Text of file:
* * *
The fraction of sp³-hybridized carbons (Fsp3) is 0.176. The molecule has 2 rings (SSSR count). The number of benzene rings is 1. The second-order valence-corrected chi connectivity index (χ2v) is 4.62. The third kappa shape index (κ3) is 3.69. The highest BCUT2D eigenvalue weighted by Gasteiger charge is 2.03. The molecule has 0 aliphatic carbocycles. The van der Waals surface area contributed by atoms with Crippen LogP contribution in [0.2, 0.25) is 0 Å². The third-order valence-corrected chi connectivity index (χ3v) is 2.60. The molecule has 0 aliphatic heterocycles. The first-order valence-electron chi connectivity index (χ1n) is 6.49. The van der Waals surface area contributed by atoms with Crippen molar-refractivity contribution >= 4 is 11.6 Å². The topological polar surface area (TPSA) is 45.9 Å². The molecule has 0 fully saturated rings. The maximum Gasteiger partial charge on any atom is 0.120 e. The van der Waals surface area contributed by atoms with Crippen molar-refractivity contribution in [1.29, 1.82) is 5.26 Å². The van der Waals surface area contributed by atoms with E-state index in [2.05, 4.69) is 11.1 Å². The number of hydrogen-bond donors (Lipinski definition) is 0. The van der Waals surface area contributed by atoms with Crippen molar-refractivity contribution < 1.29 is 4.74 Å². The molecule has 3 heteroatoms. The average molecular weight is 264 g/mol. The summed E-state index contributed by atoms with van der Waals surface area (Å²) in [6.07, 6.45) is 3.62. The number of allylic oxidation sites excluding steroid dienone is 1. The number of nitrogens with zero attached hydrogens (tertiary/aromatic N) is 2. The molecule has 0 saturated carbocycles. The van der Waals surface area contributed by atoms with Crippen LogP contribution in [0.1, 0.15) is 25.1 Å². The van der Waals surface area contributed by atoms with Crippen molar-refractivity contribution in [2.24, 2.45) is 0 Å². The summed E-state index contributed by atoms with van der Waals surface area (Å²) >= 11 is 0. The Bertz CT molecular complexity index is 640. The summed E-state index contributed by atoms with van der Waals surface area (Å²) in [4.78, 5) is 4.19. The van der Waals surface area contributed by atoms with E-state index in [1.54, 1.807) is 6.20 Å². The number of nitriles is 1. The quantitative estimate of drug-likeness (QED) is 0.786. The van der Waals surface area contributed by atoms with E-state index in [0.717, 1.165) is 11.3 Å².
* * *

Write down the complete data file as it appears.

The fraction of sp³-hybridized carbons (Fsp3) is 0.176. The molecule has 2 rings (SSSR count). The number of benzene rings is 1. The second-order valence-corrected chi connectivity index (χ2v) is 4.62. The third kappa shape index (κ3) is 3.69. The highest BCUT2D eigenvalue weighted by Gasteiger charge is 2.03. The molecule has 0 aliphatic carbocycles. The van der Waals surface area contributed by atoms with Crippen LogP contribution in [0.2, 0.25) is 0 Å². The third-order valence-corrected chi connectivity index (χ3v) is 2.60. The molecule has 0 aliphatic heterocycles. The first-order valence-electron chi connectivity index (χ1n) is 6.49. The van der Waals surface area contributed by atoms with Crippen molar-refractivity contribution >= 4 is 11.6 Å². The topological polar surface area (TPSA) is 45.9 Å². The molecule has 0 fully saturated rings. The maximum Gasteiger partial charge on any atom is 0.120 e. The van der Waals surface area contributed by atoms with Crippen molar-refractivity contribution in [1.29, 1.82) is 5.26 Å². The van der Waals surface area contributed by atoms with E-state index in [2.05, 4.69) is 11.1 Å². The number of hydrogen-bond donors (Lipinski definition) is 0. The van der Waals surface area contributed by atoms with Crippen molar-refractivity contribution < 1.29 is 4.74 Å². The molecule has 3 heteroatoms. The average molecular weight is 264 g/mol. The summed E-state index contributed by atoms with van der Waals surface area (Å²) in [6.07, 6.45) is 3.62. The number of allylic oxidation sites excluding steroid dienone is 1. The number of nitrogens with zero attached hydrogens (tertiary/aromatic N) is 2. The molecule has 0 saturated carbocycles. The van der Waals surface area contributed by atoms with Crippen LogP contribution in [0.1, 0.15) is 25.1 Å². The van der Waals surface area contributed by atoms with Crippen molar-refractivity contribution in [2.24, 2.45) is 0 Å². The summed E-state index contributed by atoms with van der Waals surface area (Å²) >= 11 is 0. The Bertz CT molecular complexity index is 640. The summed E-state index contributed by atoms with van der Waals surface area (Å²) in [4.78, 5) is 4.19. The van der Waals surface area contributed by atoms with E-state index in [1.54, 1.807) is 6.20 Å². The number of nitriles is 1. The quantitative estimate of drug-likeness (QED) is 0.786. The van der Waals surface area contributed by atoms with E-state index in [0.717, 1.165) is 11.3 Å².